//A Home Rescued

A Home Rescued

Saving a 1920s-era Shaker house after a winter catastrophe.

By Diana Simeon
Restored front hall of 1920s era Shaker home

The restored front hall.

Bari and Scott Garfield will never forget returning home from vacation last winter.

“It was 11 o’clock at night and bitterly cold outside,” recalls Bari. The couple, tired from their journey, entered their Malvern-area home through the back door and turned on the lights.

Then they saw it.

“Water was cascading down from the ceiling,” says Bari. “We were shocked. ‘What is this? What did we walk into?’”

Unfortunately, the couple had arrived back in Shaker Heights to discover a homeowner’s nightmare: a broken pipe that had been spraying water for days.

In this case, the pipe, which carried cold water to the second floor, had burst inside the wall between the Garfield’s front foyer and dining room. “The continuous flow of water caused a six-inch hole to be blown out,” explains Bari. “And water sprayed up, then cascaded from the ceiling to the doors, walls, and floor.”

The couple turned the water main off, then got an up-close look at what had happened to their home, which was built in 1927.

“We were so shocked. At first, we didn’t know what to do,” says Bari.

The original mahogany woodwork in the foyer was drenched and completely covered with a white, filmy substance. Veneer was peeling off the glass-paneled French door between the foyer and the front hall. The home’s massive front door had soaked up so much water it had buckled, allowing the winter’s arctic cold to pour into the house.

Opening the foyer’s closet, whose French folding door had also absorbed gallons of water, the couple found icicles. “Everything inside the closet was wet and soggy,” says Bari. That included the leaves to the dining room table and a collection of antique linens, including a lace tablecloth handmade by Bari’s grandmother. Rust from metal hangers had stained much of the material.

But it got worse. “The wood floors in the front hall were buckled, almost a U shape, and the walls were dripping with water,” says Bari. That included the dining room, where the walls had been hand-painted by the Cleveland Heights artist Michael Romeo.

As far as the old woodwork goes, everything can be made, but it’s never going to be the same. Those trees that were cut back when these homes were built were much older growth and you cannot get that same wood anymore.

Meanwhile, after spraying into the foyer, the water had seeped through to the basement.

“We went downstairs and found the water was draining into a utility closet,” says Bari. The closet was located below the foyer. Part of the ceiling had collapsed, while the walls and floor were severely damaged. “Much of what was stored in the closet was also ruined. A nearby storage area was soaked with water, as was the boiler room floor. There were puddles all over.”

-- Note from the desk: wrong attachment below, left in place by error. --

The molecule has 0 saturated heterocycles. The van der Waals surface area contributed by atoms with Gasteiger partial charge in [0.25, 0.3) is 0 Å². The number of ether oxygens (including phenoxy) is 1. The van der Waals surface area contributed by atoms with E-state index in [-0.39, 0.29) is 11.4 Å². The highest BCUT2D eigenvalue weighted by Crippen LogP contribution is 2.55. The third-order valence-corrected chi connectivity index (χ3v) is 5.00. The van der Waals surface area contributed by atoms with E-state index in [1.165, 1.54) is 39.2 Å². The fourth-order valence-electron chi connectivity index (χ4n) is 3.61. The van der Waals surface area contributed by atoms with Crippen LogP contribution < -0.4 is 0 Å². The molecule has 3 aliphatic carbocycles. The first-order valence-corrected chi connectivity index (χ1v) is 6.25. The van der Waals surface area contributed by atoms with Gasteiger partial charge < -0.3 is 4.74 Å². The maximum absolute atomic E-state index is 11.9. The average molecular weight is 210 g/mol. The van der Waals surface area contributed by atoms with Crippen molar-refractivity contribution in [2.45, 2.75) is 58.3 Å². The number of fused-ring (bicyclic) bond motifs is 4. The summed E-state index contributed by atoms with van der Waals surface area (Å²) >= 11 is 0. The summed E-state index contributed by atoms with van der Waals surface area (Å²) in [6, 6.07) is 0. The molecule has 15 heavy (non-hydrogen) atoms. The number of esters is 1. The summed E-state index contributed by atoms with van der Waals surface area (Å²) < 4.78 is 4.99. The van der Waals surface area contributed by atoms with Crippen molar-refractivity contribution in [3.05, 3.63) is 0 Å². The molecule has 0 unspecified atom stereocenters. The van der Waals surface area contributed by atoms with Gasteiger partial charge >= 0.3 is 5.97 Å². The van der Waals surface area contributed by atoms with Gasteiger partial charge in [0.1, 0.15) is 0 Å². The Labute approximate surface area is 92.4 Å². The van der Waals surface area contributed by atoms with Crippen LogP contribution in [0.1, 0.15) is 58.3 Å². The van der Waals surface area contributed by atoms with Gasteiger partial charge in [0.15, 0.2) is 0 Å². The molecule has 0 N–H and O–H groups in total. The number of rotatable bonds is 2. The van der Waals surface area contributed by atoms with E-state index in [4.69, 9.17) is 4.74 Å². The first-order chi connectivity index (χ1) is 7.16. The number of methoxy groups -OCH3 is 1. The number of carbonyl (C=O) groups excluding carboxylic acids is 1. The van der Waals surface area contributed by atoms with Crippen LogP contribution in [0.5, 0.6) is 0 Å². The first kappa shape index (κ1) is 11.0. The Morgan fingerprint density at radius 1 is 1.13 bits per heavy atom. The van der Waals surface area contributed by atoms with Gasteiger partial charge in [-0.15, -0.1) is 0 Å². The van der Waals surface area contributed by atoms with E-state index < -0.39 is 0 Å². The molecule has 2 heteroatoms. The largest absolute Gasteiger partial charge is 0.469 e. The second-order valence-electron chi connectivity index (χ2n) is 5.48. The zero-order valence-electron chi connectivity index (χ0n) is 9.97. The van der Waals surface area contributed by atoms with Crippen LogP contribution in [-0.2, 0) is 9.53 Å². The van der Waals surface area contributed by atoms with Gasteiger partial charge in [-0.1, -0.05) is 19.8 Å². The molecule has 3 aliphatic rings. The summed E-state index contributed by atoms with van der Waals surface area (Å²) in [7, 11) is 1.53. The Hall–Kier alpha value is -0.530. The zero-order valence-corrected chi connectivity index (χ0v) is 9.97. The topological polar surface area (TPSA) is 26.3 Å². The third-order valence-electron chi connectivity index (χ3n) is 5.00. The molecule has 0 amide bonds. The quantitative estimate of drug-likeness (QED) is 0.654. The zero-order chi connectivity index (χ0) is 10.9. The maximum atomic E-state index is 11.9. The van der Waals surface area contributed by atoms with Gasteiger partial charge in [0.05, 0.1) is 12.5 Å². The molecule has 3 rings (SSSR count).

Still, there was some good news: The basement recreation room, which has the same original wood floors as the rest of the house and which the Garfields had recently renovated, seemed unscathed. “We had just refinished that area, so you can only imagine how thankful we were that it hadn’t been touched.”

Taking A Leap

That same evening, the Garfields called their insurance company, which told them to get in touch with ServPro, a company that specializes in water damage.

“But ServPro had been having a lot of calls,” says Bari. “The local ServPro representatives were overwhelmed and they were calling groups from other states.”

This was, after all, last winter – remember the polar vortex? – when homeowners all over Northeast Ohio were dealing with burst pipes. The group that showed up at the Garfield’s home was from Georgia. “They were all young, strong guys and they were ready to start demolishing everything,” says Bari. “They’d never worked in an old house. But when they saw the damage, they would say, ‘This has got to go’ and ‘That has got to go.’”

This and that included most of the home’s original woodwork, including doors, floors, and trim, as well as the dining room wall and its original plaster molding.

“We were heartsick,” says Bari. “What Home Depot can you go to to get that plaster molding or those doors and the woodwork?”

Fortunately, the couple had the presence of mind to get a second opinion. They called Greg Shelt, owner of Renaissance Painting & Decorating in Cleveland Heights, who’d done work for them in the past.

When Shelt arrived, he was surprised by the extent of the damage. “It was one of the worst situations I’ve seen,” he says. But Shelt has spent most of his career working on older homes in the Heights (he founded Renaissance in 1988) so after inspecting the damage, he was encouraged.

“Nothing was submerged,” he says. The wood, while soaked, was mostly intact. “I knew that wouldn’t be a problem when it dried out. It was high-quality wood, which we could restore.”

Indeed, it’s worth noting that wood can be exceptionally resilient. “The Garfield’s house is pushing 80 or 90 years old, so the wood has multiple layers of sealants on,” explains Shelt. This provided some protection. In fact, the white film that the Garfields had observed all over the wood was simply the varnish absorbing the water. “A lot of that white stuff scrapes right off,” Shelt says.

What’s more, the wood in the Garfield’s home, and most every other 1920s-era home in the city, is, quite literally, irreplaceable. “As far as the old woodwork goes, everything can be made, but it’s never going to be the same. Those trees that were cut back when these homes were built were much older growth and you cannot get that same wood anymore,” says Shelt.

It didn’t take much to convince the Garfields to take Shelt’s advice. “We decided to take a leap and to trust what Greg was recommending. He was like the calm in the storm,” says Bari.

Patience and TLC

The couple dove into the restoration. The first step, after getting the plumbing fixed: Dry everything. ServPro handled this part of the process. After an extreme water event, it’s important to completely dry out a house, otherwise mold can set in. This is accomplished using industrial-sized blowers and dehumidifiers and, depending on the extent of the damage, can take days. Companies like ServPro have meters to detect how much water is in the wood and walls and will continue drying until the levels are acceptable.

Next came the demolition, also handled by ServPro, but under the careful watch of Shelt and the Garfields. “Usually they come in with sledgehammers and all that,” says Shelt. “But we asked them to take everything out piece by piece.” That means the doors and each and every piece of trim were carefully removed by hand as was the original hardware on each door.

It was evident that the wall between the foyer and the dining room needed to be replaced. “But they wanted to just tear the wall out, including the plaster crown molding, which wasn’t damaged at all. So we had them cut it at the top and leave the crown molding intact, then take out the wall piece by piece as well,” explains Shelt.